Giving Consumers and Others Valid Information about the Clinical Effectiveness of Health Care Services

Compiling data to enable consumers, employers and public payers to make informed decisions about the purchase and management of health care benefits

During 2006 and 2007, the Institute of Medicine convened an interdisciplinary committee to recommend an organizational framework for assessing evidence on the clinical effectiveness of health care services available to consumers. The purpose was to give consumers, clinicians, professional societies, payers, purchasers and other health care decision-makers independent, valid information for making decisions.

Key Recommendations: The committee made the following recommendations:

  • Congress should direct the Secretary of the U.S. Department of Health and Human Services to designate a single entity (the program) with authority, overarching responsibility, sustained resources and adequate capacity to ensure production of credible, unbiased information about what is known and not known about clinical effectiveness. The program should:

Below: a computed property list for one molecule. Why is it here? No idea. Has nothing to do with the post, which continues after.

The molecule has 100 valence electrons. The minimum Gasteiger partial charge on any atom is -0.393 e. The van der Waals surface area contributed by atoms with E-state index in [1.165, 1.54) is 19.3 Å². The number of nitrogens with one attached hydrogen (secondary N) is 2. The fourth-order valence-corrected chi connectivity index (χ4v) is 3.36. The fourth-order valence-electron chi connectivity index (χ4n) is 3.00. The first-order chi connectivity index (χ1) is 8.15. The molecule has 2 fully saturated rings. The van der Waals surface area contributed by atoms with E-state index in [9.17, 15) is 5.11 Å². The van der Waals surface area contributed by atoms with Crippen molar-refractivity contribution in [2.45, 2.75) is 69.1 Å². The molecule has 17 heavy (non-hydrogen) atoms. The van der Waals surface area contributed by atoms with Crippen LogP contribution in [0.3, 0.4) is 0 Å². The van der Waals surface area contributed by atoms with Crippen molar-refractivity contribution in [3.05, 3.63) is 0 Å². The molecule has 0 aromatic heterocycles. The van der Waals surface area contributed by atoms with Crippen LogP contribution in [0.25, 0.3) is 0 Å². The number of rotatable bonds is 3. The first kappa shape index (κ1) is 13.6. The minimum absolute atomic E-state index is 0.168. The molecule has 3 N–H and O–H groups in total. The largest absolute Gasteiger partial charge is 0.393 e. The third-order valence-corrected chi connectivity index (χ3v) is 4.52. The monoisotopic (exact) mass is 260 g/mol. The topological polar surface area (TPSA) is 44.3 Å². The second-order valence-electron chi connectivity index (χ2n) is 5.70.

• Set priorities for, fund and manage systematic reviews of clinical effectiveness and related topics
    • Develop a common language and standards for conducting systematic reviews of the evidence and for generating clinical guidelines and recommendations
    • Provide a forum for addressing conflicting guidelines and recommendations
    • Prepare an annual report to Congress
  • The Secretary of Health and Human Services should appoint a Clinical Effectiveness Advisory Board to oversee the program. Its membership should be constituted to minimize bias due to conflict of interest and should include representation of diverse public and private sector expertise and interests.
  • The Program should develop standards to minimize bias due to conflicts of interest for priority setting, evidence assessment, and recommendations development.